Jacob and Wilhelm Grimm lived through interesting times. The sudden loss of their father to pneumonia in 1796, before either brother had reached his teens, effectively ended their childhood and their cushioned middle-class life. But for the support of their maternal grandfather and an aunt, they and their four younger siblings would have faced dire poverty and even starvation. By the time they reached their twenties, their homeland in central Europe had become a territorial buffer zone, one of more than 200 frequently warring principalities, and a convenient battlefield for Napoleon in his quest for domination of the continent.
In this unstable environment, the brothers, then working as librarians in the town of Kassel, began collecting popular tales, initially as a favour to a friend who was preserving German folk songs. Both were devoted to promoting a united Germany, an ambition they believed they could serve by recording German Volkspoesie (folk poetry), a crucial element of their fractured nation's collective cultural identity.
They would likely be bemused, however, by the journey made by their stories in the 200 years since their first volume, Kinder und Hausmarchen (Children's and House Tales), was published on 20 December 1812.
Despite the book's title, the 86 stories including The Frog Prince, Aschenputtel (Cinderella), Little Red Riding Hood and Rapunzel were never designed for children. The volume was aimed at academic audiences, as was another that followed three years later, containing a further 70 stories. Neither was wildly successful. It was not until 10 years later, when a 50- tale "small edition" was produced, that the brothers finally saw some success.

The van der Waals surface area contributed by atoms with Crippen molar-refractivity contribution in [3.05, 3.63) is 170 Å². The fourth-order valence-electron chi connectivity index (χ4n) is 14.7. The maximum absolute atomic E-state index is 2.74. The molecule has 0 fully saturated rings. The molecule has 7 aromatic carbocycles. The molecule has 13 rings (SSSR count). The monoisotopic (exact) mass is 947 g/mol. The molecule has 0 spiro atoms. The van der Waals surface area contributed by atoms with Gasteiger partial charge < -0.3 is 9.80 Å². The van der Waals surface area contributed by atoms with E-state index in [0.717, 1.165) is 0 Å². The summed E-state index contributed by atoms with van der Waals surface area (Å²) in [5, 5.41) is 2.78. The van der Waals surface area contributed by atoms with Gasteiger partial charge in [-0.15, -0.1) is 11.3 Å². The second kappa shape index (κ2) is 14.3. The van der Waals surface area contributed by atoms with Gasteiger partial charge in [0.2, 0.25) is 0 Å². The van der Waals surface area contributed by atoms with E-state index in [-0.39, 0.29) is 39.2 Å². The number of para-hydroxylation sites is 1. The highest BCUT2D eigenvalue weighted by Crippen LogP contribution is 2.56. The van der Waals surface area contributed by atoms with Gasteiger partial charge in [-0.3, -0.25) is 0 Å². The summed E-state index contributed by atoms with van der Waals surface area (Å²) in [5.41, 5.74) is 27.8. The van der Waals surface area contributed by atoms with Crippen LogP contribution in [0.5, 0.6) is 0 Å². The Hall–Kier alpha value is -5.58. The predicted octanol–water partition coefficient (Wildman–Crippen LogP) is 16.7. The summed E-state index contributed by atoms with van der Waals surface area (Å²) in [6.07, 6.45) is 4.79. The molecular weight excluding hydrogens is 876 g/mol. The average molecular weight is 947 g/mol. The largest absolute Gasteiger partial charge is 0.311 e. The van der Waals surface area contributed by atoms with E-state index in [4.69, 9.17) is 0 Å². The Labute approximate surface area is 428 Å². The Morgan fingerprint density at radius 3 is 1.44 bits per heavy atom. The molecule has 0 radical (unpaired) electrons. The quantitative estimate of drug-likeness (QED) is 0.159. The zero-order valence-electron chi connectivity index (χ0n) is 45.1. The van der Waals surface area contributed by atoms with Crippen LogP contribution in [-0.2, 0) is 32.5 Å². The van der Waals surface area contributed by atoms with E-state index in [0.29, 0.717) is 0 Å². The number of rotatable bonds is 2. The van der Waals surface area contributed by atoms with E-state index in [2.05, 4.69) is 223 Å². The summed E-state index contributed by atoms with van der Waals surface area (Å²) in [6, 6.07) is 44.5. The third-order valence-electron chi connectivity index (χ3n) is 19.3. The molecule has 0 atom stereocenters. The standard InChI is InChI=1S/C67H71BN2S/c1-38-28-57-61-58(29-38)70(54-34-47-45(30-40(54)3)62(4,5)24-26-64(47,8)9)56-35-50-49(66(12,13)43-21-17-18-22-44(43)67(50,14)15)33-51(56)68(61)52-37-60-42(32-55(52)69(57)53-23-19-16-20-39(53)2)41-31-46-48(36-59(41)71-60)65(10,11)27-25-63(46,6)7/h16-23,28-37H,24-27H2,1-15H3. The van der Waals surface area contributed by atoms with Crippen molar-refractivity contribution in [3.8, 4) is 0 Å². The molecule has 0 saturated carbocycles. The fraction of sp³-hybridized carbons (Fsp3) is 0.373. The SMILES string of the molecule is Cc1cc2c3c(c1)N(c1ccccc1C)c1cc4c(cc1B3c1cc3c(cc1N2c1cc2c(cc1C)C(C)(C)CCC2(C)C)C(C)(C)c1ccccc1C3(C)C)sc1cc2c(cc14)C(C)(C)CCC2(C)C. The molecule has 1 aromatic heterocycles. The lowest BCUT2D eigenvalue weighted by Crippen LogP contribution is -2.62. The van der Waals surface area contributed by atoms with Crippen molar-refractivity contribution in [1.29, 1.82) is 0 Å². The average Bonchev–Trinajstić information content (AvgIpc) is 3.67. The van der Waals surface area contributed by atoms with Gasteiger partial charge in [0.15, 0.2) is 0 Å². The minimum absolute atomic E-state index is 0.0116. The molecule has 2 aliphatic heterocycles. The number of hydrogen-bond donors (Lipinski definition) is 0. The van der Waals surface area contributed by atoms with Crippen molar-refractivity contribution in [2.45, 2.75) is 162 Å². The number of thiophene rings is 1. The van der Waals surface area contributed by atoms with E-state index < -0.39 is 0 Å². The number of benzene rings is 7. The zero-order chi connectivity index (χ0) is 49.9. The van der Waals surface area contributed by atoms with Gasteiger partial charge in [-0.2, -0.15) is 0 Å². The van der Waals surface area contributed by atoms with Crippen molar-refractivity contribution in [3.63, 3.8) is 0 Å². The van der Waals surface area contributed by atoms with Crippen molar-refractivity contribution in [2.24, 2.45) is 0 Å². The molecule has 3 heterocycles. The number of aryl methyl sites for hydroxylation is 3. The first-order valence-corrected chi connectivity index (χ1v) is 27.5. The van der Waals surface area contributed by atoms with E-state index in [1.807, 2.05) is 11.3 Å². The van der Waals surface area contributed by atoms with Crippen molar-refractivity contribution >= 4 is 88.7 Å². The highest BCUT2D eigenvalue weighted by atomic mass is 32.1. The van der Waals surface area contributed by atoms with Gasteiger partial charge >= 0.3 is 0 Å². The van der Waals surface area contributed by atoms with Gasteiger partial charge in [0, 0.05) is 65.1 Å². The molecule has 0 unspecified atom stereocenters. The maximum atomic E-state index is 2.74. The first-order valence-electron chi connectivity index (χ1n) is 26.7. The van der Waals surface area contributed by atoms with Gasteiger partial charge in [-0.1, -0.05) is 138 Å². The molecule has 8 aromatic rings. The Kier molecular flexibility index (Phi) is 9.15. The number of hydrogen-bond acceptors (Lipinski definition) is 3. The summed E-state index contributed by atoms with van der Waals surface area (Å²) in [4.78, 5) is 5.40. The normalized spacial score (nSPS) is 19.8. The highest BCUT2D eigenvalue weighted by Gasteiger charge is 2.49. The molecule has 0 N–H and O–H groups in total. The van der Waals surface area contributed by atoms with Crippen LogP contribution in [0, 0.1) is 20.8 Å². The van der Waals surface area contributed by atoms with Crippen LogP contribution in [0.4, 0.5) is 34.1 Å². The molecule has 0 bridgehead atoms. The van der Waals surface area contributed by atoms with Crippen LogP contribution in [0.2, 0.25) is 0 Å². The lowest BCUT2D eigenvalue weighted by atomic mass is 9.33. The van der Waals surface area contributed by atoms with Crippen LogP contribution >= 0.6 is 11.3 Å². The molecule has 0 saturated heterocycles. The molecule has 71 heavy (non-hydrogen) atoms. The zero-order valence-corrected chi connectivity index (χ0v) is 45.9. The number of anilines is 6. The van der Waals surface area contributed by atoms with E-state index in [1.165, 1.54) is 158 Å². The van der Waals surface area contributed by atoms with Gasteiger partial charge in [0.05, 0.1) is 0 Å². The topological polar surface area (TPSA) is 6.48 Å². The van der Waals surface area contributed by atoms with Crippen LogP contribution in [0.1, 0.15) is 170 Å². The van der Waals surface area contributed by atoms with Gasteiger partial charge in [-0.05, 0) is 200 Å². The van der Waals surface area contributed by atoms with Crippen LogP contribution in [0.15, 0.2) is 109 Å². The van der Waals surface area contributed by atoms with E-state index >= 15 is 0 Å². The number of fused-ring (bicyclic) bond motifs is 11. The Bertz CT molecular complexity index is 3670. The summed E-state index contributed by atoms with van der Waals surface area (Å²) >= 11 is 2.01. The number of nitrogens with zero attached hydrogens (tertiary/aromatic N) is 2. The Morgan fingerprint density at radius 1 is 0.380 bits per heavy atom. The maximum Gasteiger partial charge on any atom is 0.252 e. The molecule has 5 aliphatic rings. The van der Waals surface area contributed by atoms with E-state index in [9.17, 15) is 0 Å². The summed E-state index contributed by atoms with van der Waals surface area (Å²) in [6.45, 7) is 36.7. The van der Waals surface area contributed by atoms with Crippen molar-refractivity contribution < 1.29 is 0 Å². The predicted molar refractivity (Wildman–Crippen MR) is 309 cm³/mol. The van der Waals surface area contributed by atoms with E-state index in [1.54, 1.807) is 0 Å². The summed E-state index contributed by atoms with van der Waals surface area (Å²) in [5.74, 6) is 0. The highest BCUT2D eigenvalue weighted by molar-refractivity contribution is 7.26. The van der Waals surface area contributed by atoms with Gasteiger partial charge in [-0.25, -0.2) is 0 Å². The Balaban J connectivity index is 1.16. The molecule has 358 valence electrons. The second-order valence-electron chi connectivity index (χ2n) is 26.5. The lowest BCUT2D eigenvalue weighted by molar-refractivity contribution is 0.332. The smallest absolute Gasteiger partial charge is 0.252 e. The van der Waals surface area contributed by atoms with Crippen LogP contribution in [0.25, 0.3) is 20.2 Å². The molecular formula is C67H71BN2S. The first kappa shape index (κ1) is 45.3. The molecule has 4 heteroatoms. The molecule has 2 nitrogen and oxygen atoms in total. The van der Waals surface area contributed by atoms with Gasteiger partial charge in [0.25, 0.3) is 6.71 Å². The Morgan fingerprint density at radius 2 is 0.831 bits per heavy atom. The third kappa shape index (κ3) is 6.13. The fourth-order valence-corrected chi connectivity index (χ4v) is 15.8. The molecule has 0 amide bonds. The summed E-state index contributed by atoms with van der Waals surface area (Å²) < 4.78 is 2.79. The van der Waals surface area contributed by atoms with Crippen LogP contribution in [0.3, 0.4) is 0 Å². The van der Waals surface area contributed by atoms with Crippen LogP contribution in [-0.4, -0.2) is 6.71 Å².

To smooth the path from academic shelf to children's nursery, the Grimms systematically sanitised aspects of the tales - eliminating in particular earthy sexual elements such as Rapunzel's pregnancy, and references to cruel mothers - so that they should better conform to middle-class sensibilities. This was the first of many rewrites and adaptations the stories would endure over the years. Yet curiously, the violence, often of a strikingly horrible kind, remained largely intact.
It is shocking to read the 1825 version of Faithful John, in which the king beheads his own sons and uses their blood to restore life to a cherished servant who had been turned to stone. And what would today's children, raised to believe that the princess kissed the frog in The Frog Prince to effect its transformation, make of the brutal original version in which she hurls the creature against a wall?
In the early decades of the 19th century, it seems beheadings, cannibalism and myriad tortures were acceptable childhood fare, including birds plucking out ugly sisters' eyes (Cinderella) and Snow White's evil stepmother dancing at the heroine's wedding in a pair of red-hot iron shoes that kill her.
Yet it was natural that the work should evolve. It was a process that the Grimms had already set in motion, collecting the tales more often than not from their bourgeois (even French-speaking) friends and acquaintances. Stories that they travelled the countryside gathering the tales from peasants, soldiers and woodsmen are a myth.
Wilhelm, the more gregarious of the two, died in 1859. Jacob, who grew increasingly reclusive, survived him by four years, his last work being a comprehensive German dictionary, a vast scholarly undertaking.
Yet the tales' evolution continued, sometimes in highly contradictory ways. Many 19th-century editors expunged their violent content, but under the Third Reich this was positively celebrated, with Little Red Riding Hood and Hansel and Gretel transformed into role models for Nazi youth, resourcefully and ruthlessly dispatching wolves and witches (rendered in illustrations and descriptions as crude Jewish stereotypes).